"Oh, is that so?" William laughed heartily. "Amelia, it is not your choice to dislike your lessons. It is your obligation to partake of them and excel in them, whether or not you enjoy them." He patted the sofa next to himself. "Amelia, come to my side, darling."
Amelia sighed and joined her father on the sofa. "Papa, I can't do well if I can't enjoy myself." She rested her head on her father's shoulder. "You know that."
"You have not seemed able to enjoy much of anything lately, my dearest." He wrapped his arm around her shoulders comfortingly.
"I miss her so much, papa, I can't go on without her." Amelia began to cry.
"We both miss your mama, Amelia, but I plead you not to dwell on the tragic." He tried to hold back his own tears. He could not let his daughter see him sad. He had to be the strong one in what was left of their family. "I can not allow you to lose strength for your life. Your mama would never have wanted that, Amelia. She wanted and she still wants for you to become a beautiful and an intelligent woman."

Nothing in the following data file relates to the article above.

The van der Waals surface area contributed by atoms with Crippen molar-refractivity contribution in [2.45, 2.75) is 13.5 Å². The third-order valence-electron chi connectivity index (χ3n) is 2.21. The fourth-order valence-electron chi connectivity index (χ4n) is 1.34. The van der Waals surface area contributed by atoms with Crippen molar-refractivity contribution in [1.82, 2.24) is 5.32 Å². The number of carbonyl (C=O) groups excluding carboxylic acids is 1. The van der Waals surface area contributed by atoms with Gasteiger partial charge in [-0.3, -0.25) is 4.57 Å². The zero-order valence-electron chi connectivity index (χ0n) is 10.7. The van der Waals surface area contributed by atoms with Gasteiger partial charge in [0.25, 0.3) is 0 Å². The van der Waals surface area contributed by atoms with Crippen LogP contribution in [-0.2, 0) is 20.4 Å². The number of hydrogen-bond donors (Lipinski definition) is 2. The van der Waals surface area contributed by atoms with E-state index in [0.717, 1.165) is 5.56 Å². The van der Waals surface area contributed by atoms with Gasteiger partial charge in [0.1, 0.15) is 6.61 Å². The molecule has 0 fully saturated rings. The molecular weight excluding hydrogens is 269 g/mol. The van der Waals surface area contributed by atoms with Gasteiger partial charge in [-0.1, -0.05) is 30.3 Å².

"I know papa," Amelia tried to stop crying. "I'll try to be better, I promise!"
"Of course darling, of course you will." William wiped away his daughter's tears. "I have a made a decision, Amelia. I do not want you to be here in London at the moment. Not with everything that has happened. It is too much for you, I am afraid. I should have taken you away sooner." He stood and began to pace the room. "We will be leaving in ten days. I have already given word to your school and arranged it all with Miss Hawkins."
"But, papa, where are we going?"
"To America, my dearest." William smiled at his daughter. "I am taking you away from London as I should have done months ago. We are going to America for a few months. At the end of our stay I shall decide whether or not to bring you back here or not."
"What do you mean, papa? You wouldn't leave me in America alone, would you?"
"I have not decided. My sister does live there, however, and we shall see what happens over the summer." William tried to ease his daughter's worried mind. "Do not think about it now though, Amelia. You may as well go and begin your packing." He beckoned her into his arms for a hug. "In an hour I will have Jacob drive you back to school."
Amelia obeyed her father at once. She didn't want to upset him because she feared he would decide to leave her in America after all. She couldn't stay in America alone. London was her home. Even if it made her sad, America couldn't make her any less miserable. But, she was interested in visiting America. She'd never been there and everyone said it was an incredible place. It could be fun. She became determined to find everything that could be positive about a trip to America with her father.